DCSIMG

Are Hillary Clinton and Barack Obama killing each other politically?

A NEW phrase has entered the language of United States' Democrats, dazed and confused by their party's vindictive and drawn-out nomination battle: The Tonya Harding Option.

Harding, famously, was the American figure skater who in 1994 organised the crippling of a rival so that neither would win gold at the Olympics. Some Democrats now fear that Hillary Clinton will play the Tonya card, determined that if she is not going to the White House, nor will her rival Barack Obama.

The last two days have marked a new low in the candidates' relations. When the Obama camp contrasted Mrs Clinton's claims of coming under sniper fire in Bosnia with the reality of her tranquil visit, Mrs Clinton shot back by savaging Mr Obama's links to fiery black pastor Jeremiah Wright, famous for the phrase "God damn America".

"We don't have a choice when it comes to our relatives," said Mrs Clinton, in her first comments on the Wright controversy. "We have a choice when it comes to our pastors."

For Mr Obama's officials, it was the latest proof that she wants to pull the house down on both of them.

Conspiracy theories in the Obama camp say Mrs Clinton knows that if he wins the presidency, her own ambitions are over. But if Mr Obama, wounded and vulnerable, were to lose to Republican Senator John McCain, Mrs Clinton, now 60, would be young enough to have another tilt at the Democratic nomination in four years' time.

Clinton officials rubbish such claims, but the suggestion shows the dismay gripping the party.

Not a week goes by without both camps launching barbs at one another. Recent clashes have seen Mrs Clinton's aide, Geraldine Ferraro, accusing Mr Obama of owing his success to being black, while Mr Obama's foreign policy adviser told The Scotsman that Mrs Clinton was "a monster."

The winner is John McCain. While his rivals squabble, he is doing his best to present an image of a calm, assured statesman – in short, a president.

Yesterday, he announced a switch from the go-it-alone policy of the Bush administration that has alienated the US from so much of the world: "Our great power does not mean we can do whatever we want whenever we want," he told an approving audience. "We need to listen to the views and respect the collective will of our allies."

The polls show his strategy is working. A month ago, he trailed Mrs Clinton and Mr Obama among independent voters. Now he leads them both.

The Clinton-Obama fight is also starting to tear the party apart. A New York Times poll yesterday found nearly a third of Clinton supporters will vote for Mr McCain if Mr Obama wins the nomination. Nearly 20 per cent of Obama supporters would do the same thing if Mrs Clinton wins. Such feelings may gift the White House to the Republicans, an astonishing result given the mess the Bush administration has made with the economy and the war in Iraq.

"The problem is that each day Clinton and Obama spend consumed with the other is a day that moves John McCain closer to the White House", said Noam Scheiber of the New Republic magazine, writing of a "Democratic death march".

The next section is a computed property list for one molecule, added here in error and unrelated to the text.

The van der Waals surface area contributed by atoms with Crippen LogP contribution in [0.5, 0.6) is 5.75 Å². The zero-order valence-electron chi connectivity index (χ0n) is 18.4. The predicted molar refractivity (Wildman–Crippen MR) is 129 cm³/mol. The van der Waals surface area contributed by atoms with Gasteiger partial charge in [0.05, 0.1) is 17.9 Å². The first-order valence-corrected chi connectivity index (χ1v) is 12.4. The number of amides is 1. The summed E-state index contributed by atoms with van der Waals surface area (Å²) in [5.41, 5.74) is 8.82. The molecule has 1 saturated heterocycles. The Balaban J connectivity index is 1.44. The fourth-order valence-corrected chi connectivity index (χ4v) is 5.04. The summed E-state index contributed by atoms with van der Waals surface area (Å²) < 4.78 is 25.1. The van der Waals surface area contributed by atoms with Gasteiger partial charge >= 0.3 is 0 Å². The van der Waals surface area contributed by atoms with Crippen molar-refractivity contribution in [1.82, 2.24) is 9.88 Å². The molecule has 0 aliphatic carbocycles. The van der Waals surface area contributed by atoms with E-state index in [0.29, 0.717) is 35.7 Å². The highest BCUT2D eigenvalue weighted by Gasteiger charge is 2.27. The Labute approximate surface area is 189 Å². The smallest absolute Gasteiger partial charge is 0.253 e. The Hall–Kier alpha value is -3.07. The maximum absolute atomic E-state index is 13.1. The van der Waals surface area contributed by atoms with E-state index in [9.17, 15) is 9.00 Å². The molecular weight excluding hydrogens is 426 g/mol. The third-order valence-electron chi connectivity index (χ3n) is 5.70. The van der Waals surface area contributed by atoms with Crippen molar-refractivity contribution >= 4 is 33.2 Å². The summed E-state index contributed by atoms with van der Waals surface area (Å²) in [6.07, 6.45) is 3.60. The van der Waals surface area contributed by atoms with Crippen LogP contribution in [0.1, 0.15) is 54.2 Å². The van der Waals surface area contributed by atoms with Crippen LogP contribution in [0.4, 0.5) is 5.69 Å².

Mr Obama's aides insist Mrs Clinton should throw in the towel, saying the numbers make it very difficult for her to win.

She is currently 160 delegates behind Mr Obama with ten contests to go, and a further 600 delegates up for grabs. Without some catastrophic new revelation, he is sure to end the campaign with a majority. The party's appointed "superdelegates" are the ones who will now decide the nominee at the August party convention, but never in their history have those delegates gone against the popular vote. In short, it is argued, Mrs Clinton has no realistic chance of becoming the nominee.

But still the battle goes on. Clinton staff say they expect the campaign to continue through May and into early June and all the way to the summer convention, when she hopes her friendships with the party top-brass can carry the day for her.

Terrified that this worsening battle will wreck the party, Democratic officials are trying to head it off.

Leading Democrats have begun talks on having a meeting of party elders in June to settle the contest there and then. The problem is that with the party divided, there are few people qualified to act the part of "honest broker."

The powerful Congress Speaker, Nancy Pelosi, is likely to take up the role, but she has already angered the Clinton camp by ruling out talk of an Obama-Clinton "dream ticket".

That other party heavyweight, Massachusetts governor Ted Kennedy, has lined up behind Barack Obama.

Step forward Al Gore, winner of both the Nobel prize and a Hollywood Oscar for his efforts on global warming, and still many Democrats' choice for president. Mr Gore ruled himself out of the race early on but the man who was once Bill Clinton's vice-president is probably the only Democrat alive with the kudos to act as a referee

For the Democrats, the end of the Clinton-Obama war could mean a chance for the party to unite to confront Mr McCain .

But for that to happen, the party must first get its own house in order and, on the evidence of this week, that will be a long time coming.

OBAMA CAMP

"The campaign has gotten too negative – too many personal attacks, too much negativity"

CLINTON CAMP"We have to decide who is on the top ... the people of Ohio very clearly said it should be me"

 
 
 

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